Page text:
"My daughter inspires me. I read up on everything to look after her and understand everything that was needed," Sandra added
A former marathon runner she held bingo nights and cake sales to raise funds and awareness of the condition.
In 2019 through her work at the DfT she was involved in bringing Black History to colleagues and met the Duke of Kent.
She was instrumental in holding a visit and exhibition in the Port of Tilbury and Tilbury Docks where hundreds of families and individuals arrived on the MV Empire Windrush in 1948.
Sandra also contributes her time and energy to All Soul's church in Harlesden and having qualified as a beauty therapist, looks after the feet of elderly people and homeless people.
Martine Clark, former executive headteacher of Byron Court Primary School in Spencer Road, Wembley, has been made MBE for services to education.
Now retired, the 63-year-old continues to devote two days a week to the school.
During her tenure she saw significant transformation within the highly diverse school, focusing first on the inconsistent quality of teaching and learning identified by Ofsted, then on management and leadership.
This led to the schools ‘Outstanding’ rating by Ofsted in 2012 and her efforts have helped to close the gap between disadvantaged and non-disadvantaged pupils within the school.
Her leadership also led to Byron Court School being awarded Mayor of London's Schools for Success on three occasions.
She was awarded National Leader of Education status in 2014 and has worked alongside other school leaders to drive forward improvements and build capacity to ensure sustainability.
She is the vice chair and Board Director of the Brent Schools Partnership (BSP), a member of the Brent School Effectiveness Board and works with colleagues in Challenge Partners, where she is a coach in both the Mayors Getting Ahead London and Women Leading in Education schemes.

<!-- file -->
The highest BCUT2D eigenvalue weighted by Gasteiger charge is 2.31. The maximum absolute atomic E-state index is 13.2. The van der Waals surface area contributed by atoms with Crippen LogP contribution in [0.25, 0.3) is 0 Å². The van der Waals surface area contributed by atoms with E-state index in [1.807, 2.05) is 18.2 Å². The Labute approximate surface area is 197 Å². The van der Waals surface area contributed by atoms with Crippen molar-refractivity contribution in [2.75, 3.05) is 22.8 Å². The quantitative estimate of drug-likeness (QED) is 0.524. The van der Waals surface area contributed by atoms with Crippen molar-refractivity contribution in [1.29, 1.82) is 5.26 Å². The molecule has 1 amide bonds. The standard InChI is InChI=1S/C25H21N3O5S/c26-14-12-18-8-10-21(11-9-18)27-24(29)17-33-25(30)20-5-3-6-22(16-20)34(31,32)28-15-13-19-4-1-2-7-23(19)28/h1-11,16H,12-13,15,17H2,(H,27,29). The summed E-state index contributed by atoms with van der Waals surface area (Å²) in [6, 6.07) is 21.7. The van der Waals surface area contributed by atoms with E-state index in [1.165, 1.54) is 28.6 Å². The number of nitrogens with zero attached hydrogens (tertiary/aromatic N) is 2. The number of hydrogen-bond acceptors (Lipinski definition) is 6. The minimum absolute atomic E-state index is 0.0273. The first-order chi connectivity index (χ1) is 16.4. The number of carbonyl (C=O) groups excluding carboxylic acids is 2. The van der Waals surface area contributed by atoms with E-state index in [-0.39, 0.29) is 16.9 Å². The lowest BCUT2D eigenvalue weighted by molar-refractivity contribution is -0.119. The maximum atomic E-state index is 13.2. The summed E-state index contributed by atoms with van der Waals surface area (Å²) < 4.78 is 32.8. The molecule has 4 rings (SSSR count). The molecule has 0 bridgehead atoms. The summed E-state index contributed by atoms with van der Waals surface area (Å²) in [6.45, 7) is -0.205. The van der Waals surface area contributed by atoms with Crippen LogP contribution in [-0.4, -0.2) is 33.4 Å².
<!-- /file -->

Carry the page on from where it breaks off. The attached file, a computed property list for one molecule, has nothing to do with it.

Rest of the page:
Byron Court was also in the top 10 per cent highest performing schools nationally in 2017 and 2018.
Sasi Srinivasan, an early years manager for Brent Council, has been made MBE for services to education.
Among high profile winners reported by the Press Association is seven-time Formula One world title winner Lewis Hamilton who has been given a knighthood following pressure on the Prime Minister to approve the accolade.
Despite being one of the UK's most successful sportsmen, Hamilton had previously been repeatedly overlooked, reportedly due to his tax affairs.
The honour rounds off a bumper year for Hamilton which saw him equal Michael Schumacher's record with a seventh Formula One title and being voted Sports Personality of the Year for a second time.
Hamilton's knighthood - awarded in the overseas list - may raise a few eyebrows, both because of his decision to relocate to Monaco in 2010 and also because he credited his success in 2020 to a new determination inspired by the Black Lives Matter movement.
In November, Motorsport UK launched a campaign with the All Party Parliamentary Group for Formula One to ensure he was handed a knighthood, with chairman David Richards saying the driver's tax status had been "totally misunderstood" and that he was among the top 5,000 highest taxpayers in the UK.
The 35-year-old took the knee on the grid and wore anti-racism slogans during the season.
Speaking on BBC Radio 4 on Boxing Day, he said: "It was a different drive than what I've had in me in the past, to get to the end of those races first so that I could utilise that platform (for Black Lives Matter) and shine the light as bright as possible."